The American Civil Liberties Union filed a federal lawsuit Sept. 20 challenging a Michigan law allowing faith-based child placement agencies receiving taxpayer funds to deny services to same-sex couples because of religious objections.
The 2105 law is similar to legislation passed this year in Texas, with backing from the Texas Baptist Christian Life Commission, and laws on the books in five other states allowing faith-based child welfare groups that contract with the state to discriminate against would-be LGBT foster or adoptive parents based on religious doctrine.
The Michigan lawsuit — filed on behalf of two lesbian couples turned away due to religious objections by taxpayer-funded child placement agencies working under contract with the state — does not challenge the right of any private child-placing agency to practice its religion.
It does, however, claim that when the state of Michigan hires private vendors to provide child care services, those contractors should not be allowed to turn away qualified families based on religious criteria.
“Allowing state-contracted agencies to screen out prospective families based on religious criteria not only harms the children most in need, it is also unconstitutional,” said Leslie Cooper, senior staff attorney for the ACLU LGBT & HIV Project. “It violates the First Amendment’s Establishment Clause, which bars the use of religious criteria in the provision of government services like foster care and adoption services for children in state custody. And it violates the Equal Protection Clause by discriminating against same-sex couples.”
Announcement of the lawsuit coincides with release of a 30-second ad, reportedly turned down by Fox News, claiming that “kids pay the price” when states allow adoption decisions to be based on a worker’s individual beliefs rather than the best interests of children.
An accompanying policy report by the Movement Advancement Project, Child Welfare League of America and the National Association of Social Workers says religious exemptions for child welfare providers hurt children and vulnerable families.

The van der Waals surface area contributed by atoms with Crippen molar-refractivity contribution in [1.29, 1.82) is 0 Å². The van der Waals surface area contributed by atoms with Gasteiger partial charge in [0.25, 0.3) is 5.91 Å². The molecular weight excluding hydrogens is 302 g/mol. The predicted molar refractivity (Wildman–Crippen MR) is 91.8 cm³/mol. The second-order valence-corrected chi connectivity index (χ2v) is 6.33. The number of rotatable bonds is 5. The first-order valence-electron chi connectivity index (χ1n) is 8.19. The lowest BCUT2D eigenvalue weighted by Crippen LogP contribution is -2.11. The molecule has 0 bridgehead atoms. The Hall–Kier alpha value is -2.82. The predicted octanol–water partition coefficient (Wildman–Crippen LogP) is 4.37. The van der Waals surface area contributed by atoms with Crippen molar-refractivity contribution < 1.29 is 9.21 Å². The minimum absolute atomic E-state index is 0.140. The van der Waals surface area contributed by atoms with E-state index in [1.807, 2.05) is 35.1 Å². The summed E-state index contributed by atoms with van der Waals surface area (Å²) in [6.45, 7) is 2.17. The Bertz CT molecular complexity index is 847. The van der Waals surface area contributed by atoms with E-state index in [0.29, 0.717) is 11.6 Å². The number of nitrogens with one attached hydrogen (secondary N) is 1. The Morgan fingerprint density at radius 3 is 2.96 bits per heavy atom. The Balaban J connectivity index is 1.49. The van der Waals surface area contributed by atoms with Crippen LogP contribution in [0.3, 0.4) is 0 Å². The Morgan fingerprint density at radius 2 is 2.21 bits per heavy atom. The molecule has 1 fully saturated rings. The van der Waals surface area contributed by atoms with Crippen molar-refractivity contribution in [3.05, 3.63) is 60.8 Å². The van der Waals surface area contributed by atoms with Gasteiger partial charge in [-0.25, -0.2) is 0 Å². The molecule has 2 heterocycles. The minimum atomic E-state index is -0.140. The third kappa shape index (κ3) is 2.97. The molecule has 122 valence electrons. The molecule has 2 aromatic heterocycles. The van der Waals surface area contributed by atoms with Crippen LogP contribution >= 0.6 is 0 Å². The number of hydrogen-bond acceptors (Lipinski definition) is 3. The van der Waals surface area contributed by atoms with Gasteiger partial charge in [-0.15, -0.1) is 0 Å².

“States consistently report that one of the biggest obstacles to providing stability for children in state care is finding interested, qualified families who want to foster or adopt,” the report says. “All kinds of families are needed to care for the thousands of children in the child welfare system, including the hundreds of thousands needing foster homes and those awaiting adoption.”
The report says single parents, unmarried couples, relatives and families headed by LGBT people are an underappreciated and important part of America’s foster and adoptive community. Same-sex couples, for example, are four times more likely than married opposite-sex couples to raise an adopted child and six times more likely to raise foster children. More than 22,000 adopted children currently reside with same-sex couples.
A fifth plaintiff in the ACLU lawsuit is a 33-year-old woman who was in the Michigan foster care system when she was a teenager and objects to her taxpayer dollars funding child-placing agencies that make it harder for foster children to find families because of religious objections by placement agencies. She says such policies could have prevented her and her siblings from finding a stable family, because her foster father is an atheist.
The Michigan Catholic Conference responded with a statement denouncing the lawsuit as “mean-spirited, divisive and intolerant.”
“Michigan’s 2015 adoption law was necessary to promote diversity in child placement and to maintain a private/public partnership that would stabilize the adoption and foster care space for years to come,” said the group authorized as the state’s official public policy voice of the Catholic Church.
In June Texas Gov. Greg Abbott signed into law a bill barring “adverse action” against any child welfare services provider for refusing service that conflicts with sincerely held religious beliefs.
“We believe it is possible to respect sincerely held religious beliefs and work for the best interest of the child,” Texas CLC head Gus Reyes told a Senate panel in April.
Randy Daniels, a vice president at Baptist-affiliated Buckner International, said the agency’s board might get out the business of foster care and adoption rather than risk lawsuits over regulations that go against their faith.
Griff Martin, senior pastor of First Baptist Church in Austin, on the other hand, said in written testimony the law would discriminate against members of his church, mentioning two same-sex couples in the congregation who adopted children in hardship cases that otherwise might never have found a permanent home.